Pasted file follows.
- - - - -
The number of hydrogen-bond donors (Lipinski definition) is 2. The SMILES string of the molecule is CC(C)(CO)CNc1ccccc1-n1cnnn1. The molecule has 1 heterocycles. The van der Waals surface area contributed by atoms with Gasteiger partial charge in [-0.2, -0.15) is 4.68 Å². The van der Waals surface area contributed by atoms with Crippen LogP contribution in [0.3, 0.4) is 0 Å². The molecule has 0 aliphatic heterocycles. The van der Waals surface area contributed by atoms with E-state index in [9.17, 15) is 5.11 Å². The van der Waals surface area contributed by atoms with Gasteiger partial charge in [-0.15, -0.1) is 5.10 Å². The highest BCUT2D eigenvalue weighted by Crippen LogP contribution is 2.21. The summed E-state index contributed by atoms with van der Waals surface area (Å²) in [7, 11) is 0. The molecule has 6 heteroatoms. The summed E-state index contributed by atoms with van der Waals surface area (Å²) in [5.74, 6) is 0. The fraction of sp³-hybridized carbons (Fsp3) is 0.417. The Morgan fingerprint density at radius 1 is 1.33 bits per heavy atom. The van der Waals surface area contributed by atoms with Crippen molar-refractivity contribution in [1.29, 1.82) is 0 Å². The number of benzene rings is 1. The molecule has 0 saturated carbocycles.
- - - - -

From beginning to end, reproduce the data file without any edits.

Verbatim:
The number of hydrogen-bond donors (Lipinski definition) is 2. The SMILES string of the molecule is CC(C)(CO)CNc1ccccc1-n1cnnn1. The molecule has 1 heterocycles. The van der Waals surface area contributed by atoms with Gasteiger partial charge in [-0.2, -0.15) is 4.68 Å². The van der Waals surface area contributed by atoms with Crippen LogP contribution in [0.3, 0.4) is 0 Å². The molecule has 0 aliphatic heterocycles. The van der Waals surface area contributed by atoms with E-state index in [9.17, 15) is 5.11 Å². The van der Waals surface area contributed by atoms with Gasteiger partial charge in [-0.15, -0.1) is 5.10 Å². The highest BCUT2D eigenvalue weighted by Crippen LogP contribution is 2.21. The summed E-state index contributed by atoms with van der Waals surface area (Å²) in [7, 11) is 0. The molecule has 6 heteroatoms. The summed E-state index contributed by atoms with van der Waals surface area (Å²) in [5.74, 6) is 0. The fraction of sp³-hybridized carbons (Fsp3) is 0.417. The Morgan fingerprint density at radius 1 is 1.33 bits per heavy atom. The van der Waals surface area contributed by atoms with Crippen molar-refractivity contribution in [1.29, 1.82) is 0 Å². The number of benzene rings is 1. The molecule has 0 saturated carbocycles.